By Nedeljka Breberina
EuroBlic: How do you comment on the decision of the RS President and SNSD leader Milorad Dodik on postponing the referendum on the work of the Court and Prosecutor’s Office of BiH? Has he done that under the pressure of the international community?
Valentin Inzko: I welcome the signals indicating the referendum has been put to one side. This is the right thing to do.
What would be good to see now is for the RSNA to follow up on this so the referendum is definitively off the agenda.
My views on this issue are well known: Republika Srpska can hold referenda on matters that fall within its competencies, which is also what the RS Law on Referendum states. However, the state judiciary and the powers of the High Representative do not fall into these categories and, therefore, such a referendum is not acceptable.
These are the facts. Stating them loud and clear constitutes no pressure. Let us hope that, finally, everybody understands them.
I am always the first one to argue that the judiciary, as one of the pillars of democracy, should be strengthened and improved at all levels. When it comes to the Court of BiH and the BiH Prosecutor’s Office, this should be done through state-level institutions and the structured dialogue.
EuroBlic: In the RS there have also been announcements of a referendum on the Republic Day, after the decision of the Constitutional Court of BiH. Will the OHR react in case of this referendum?
Valentin Inzko: I am fully aware that the decision of the Constitutional Court on the RS Day has been received with a lot of negative emotions in the Republika Srpska. I understand that. This is not the first decision of the court which has not been welcomed by everyone. In fact one could point to numerous decisions by the Court which have gone against the political views of the parties in the Federation as well, including cases where the views of the RS have been upheld by the court. So I don’t except that the decisions of the court have a political bias, because the history of cases just does not demonstrate this.
From the point of the Dayton Peace Agreement, which all sides have signed up to, the legal situation is clear. Dayton says explicitly that the decisions of the Constitutional Court are final and binding.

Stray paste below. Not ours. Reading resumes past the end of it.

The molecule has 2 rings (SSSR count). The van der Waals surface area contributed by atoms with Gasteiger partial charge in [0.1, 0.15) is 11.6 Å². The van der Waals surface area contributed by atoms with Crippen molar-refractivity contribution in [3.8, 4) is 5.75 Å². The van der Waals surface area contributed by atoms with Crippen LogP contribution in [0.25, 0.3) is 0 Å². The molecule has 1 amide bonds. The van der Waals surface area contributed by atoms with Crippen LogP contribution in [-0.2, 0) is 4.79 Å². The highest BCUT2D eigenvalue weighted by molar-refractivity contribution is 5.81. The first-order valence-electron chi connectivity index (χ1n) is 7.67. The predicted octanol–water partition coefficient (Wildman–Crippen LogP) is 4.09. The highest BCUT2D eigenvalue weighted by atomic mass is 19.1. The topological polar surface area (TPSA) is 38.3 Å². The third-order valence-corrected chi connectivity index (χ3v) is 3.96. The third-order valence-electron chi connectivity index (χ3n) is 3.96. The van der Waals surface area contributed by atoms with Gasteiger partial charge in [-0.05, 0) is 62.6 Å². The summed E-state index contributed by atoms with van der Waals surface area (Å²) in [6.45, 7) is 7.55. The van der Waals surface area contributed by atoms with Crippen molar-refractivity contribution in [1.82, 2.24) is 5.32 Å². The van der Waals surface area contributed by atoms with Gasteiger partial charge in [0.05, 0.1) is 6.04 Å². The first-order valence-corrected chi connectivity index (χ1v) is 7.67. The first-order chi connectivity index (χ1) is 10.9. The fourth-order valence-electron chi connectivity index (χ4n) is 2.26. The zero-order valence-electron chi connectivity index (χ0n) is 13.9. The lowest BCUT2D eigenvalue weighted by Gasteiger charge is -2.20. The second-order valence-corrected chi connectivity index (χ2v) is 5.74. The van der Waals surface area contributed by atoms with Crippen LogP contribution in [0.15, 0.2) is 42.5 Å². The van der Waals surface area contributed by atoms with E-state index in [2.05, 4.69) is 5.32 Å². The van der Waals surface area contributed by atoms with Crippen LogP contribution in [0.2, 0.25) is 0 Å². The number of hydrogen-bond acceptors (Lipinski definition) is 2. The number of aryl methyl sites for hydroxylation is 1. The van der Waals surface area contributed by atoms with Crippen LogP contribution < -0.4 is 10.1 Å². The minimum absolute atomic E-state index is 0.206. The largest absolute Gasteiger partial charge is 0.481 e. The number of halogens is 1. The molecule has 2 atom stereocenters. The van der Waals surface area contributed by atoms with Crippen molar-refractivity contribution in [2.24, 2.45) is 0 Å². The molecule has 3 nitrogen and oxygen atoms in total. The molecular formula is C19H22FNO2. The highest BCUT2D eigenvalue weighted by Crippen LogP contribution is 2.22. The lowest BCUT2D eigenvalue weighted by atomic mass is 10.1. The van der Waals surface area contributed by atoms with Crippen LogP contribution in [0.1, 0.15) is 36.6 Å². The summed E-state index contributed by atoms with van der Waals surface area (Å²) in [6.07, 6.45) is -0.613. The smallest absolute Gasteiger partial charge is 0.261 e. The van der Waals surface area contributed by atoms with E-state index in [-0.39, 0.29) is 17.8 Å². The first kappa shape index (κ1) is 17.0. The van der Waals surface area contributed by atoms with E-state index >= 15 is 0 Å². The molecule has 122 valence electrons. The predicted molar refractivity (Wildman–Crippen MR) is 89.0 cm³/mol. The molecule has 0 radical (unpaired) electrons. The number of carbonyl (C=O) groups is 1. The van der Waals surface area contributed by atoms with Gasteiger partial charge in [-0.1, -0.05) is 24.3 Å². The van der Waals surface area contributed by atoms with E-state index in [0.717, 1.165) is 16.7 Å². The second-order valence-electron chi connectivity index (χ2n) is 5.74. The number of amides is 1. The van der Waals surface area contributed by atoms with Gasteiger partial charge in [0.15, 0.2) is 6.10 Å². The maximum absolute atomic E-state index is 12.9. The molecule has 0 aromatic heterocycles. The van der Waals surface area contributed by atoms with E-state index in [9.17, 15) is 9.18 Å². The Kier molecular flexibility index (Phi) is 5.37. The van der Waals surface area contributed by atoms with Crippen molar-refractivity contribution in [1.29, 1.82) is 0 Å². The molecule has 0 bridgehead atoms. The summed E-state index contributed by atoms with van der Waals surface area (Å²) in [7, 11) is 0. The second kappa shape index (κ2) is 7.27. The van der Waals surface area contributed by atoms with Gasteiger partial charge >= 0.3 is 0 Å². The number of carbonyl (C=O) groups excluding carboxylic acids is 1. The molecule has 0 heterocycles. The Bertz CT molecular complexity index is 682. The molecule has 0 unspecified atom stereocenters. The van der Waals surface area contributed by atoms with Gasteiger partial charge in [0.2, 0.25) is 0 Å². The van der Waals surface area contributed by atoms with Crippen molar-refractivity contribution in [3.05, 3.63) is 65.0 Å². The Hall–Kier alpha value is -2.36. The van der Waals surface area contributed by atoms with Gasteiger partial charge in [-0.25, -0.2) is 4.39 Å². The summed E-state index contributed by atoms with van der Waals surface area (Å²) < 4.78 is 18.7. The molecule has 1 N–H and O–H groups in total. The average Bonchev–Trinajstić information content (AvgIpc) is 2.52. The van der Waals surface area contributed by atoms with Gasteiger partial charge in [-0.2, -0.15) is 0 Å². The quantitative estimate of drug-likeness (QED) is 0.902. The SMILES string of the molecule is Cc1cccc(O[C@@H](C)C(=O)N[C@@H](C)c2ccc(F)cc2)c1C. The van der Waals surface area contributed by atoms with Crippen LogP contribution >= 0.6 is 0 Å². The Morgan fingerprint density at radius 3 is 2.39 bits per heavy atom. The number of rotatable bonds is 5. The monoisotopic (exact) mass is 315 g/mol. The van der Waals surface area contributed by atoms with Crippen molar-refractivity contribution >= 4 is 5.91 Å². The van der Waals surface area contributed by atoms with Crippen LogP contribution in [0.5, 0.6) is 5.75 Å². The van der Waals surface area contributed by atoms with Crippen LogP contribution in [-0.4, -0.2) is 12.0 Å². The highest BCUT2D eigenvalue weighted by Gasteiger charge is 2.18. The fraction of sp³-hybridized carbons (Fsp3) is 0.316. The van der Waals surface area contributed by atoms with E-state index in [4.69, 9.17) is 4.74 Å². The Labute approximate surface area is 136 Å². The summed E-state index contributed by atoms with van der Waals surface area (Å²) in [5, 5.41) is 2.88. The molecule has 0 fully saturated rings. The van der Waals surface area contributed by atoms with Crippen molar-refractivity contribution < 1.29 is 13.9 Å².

Again I want to be clear. This is not the first decision of the Constitutional Court that has not been welcomed by everyone, and that is normal. This happens in every country. But the fact remains, as in every other country, that whether you like it or not, decisions of the Constitutional Court are the law of the land, and they must be respected.
The Constitutional Court is a key pillar of the Dayton Framework and it needs to remain functional in order to uphold the Constitution which is in the interest of everyone in this country.
That said, a solution should be found that is acceptable to all of the communities, while keeping with the court’s decision, and a good start would be to begin consultations with other constituent peoples. I think this is definitely possible if there is good will on all sides to resolve this issue so that this country’s leaders can focus on concrete problems.
EuroBlic: Does BiH need the Law on Constitutional Court that foresees the departure of foreign judges from that institution?
Valentin Inzko: Again the legal situation here is quite clearly spelled out in Annex 4 Dayton, the Constitution. The BiH Parliamentary Assembly has the possibility, not an obligation, to pass a law regulating different methods of selecting international judges. They have not used this possibility to date.
However, it is important to note that the law can only deal with the selection process and can only apply to the judges who will replace those currently serving once their mandate comes to an end at the age of 70. Also, the law cannot cover matters that are regulated by the Constitution or the Rules of the Court.
Also, your readers should know that the establishment of the Constitutional Court and the appointment of foreign judges was accepted and consented to by the Serb side in Dayton.